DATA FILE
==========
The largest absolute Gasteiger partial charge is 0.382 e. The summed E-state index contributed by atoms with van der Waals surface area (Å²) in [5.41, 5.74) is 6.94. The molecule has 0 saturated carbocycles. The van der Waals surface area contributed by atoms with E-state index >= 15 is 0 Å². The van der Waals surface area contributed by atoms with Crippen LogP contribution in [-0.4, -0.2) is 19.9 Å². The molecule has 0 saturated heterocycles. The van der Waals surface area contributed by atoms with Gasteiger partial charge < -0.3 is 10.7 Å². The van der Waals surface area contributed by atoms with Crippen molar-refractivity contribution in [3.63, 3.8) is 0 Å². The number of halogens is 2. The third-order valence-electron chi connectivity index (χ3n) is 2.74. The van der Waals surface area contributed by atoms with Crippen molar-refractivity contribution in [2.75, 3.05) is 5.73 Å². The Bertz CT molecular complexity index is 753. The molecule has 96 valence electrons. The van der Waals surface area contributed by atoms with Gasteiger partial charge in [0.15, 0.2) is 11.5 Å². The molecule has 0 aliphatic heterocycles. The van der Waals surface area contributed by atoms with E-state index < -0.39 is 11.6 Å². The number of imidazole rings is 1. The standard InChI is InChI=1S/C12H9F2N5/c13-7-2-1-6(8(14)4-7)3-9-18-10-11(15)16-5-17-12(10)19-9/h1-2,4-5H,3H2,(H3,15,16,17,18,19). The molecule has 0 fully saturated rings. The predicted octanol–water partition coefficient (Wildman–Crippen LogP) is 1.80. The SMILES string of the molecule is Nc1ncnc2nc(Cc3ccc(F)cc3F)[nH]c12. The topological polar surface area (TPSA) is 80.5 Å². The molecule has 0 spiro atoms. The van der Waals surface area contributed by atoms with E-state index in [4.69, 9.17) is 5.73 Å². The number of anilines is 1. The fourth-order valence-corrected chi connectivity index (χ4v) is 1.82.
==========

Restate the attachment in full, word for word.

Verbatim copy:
The largest absolute Gasteiger partial charge is 0.382 e. The summed E-state index contributed by atoms with van der Waals surface area (Å²) in [5.41, 5.74) is 6.94. The molecule has 0 saturated carbocycles. The van der Waals surface area contributed by atoms with E-state index >= 15 is 0 Å². The van der Waals surface area contributed by atoms with Crippen LogP contribution in [-0.4, -0.2) is 19.9 Å². The molecule has 0 saturated heterocycles. The van der Waals surface area contributed by atoms with Gasteiger partial charge < -0.3 is 10.7 Å². The van der Waals surface area contributed by atoms with Crippen molar-refractivity contribution in [3.63, 3.8) is 0 Å². The number of halogens is 2. The third-order valence-electron chi connectivity index (χ3n) is 2.74. The van der Waals surface area contributed by atoms with Crippen molar-refractivity contribution in [2.75, 3.05) is 5.73 Å². The Bertz CT molecular complexity index is 753. The molecule has 96 valence electrons. The van der Waals surface area contributed by atoms with Gasteiger partial charge in [0.15, 0.2) is 11.5 Å². The molecule has 0 aliphatic heterocycles. The van der Waals surface area contributed by atoms with E-state index < -0.39 is 11.6 Å². The number of imidazole rings is 1. The standard InChI is InChI=1S/C12H9F2N5/c13-7-2-1-6(8(14)4-7)3-9-18-10-11(15)16-5-17-12(10)19-9/h1-2,4-5H,3H2,(H3,15,16,17,18,19). The molecule has 0 fully saturated rings. The predicted octanol–water partition coefficient (Wildman–Crippen LogP) is 1.80. The SMILES string of the molecule is Nc1ncnc2nc(Cc3ccc(F)cc3F)[nH]c12. The topological polar surface area (TPSA) is 80.5 Å². The molecule has 0 spiro atoms. The van der Waals surface area contributed by atoms with E-state index in [4.69, 9.17) is 5.73 Å². The number of anilines is 1. The fourth-order valence-corrected chi connectivity index (χ4v) is 1.82.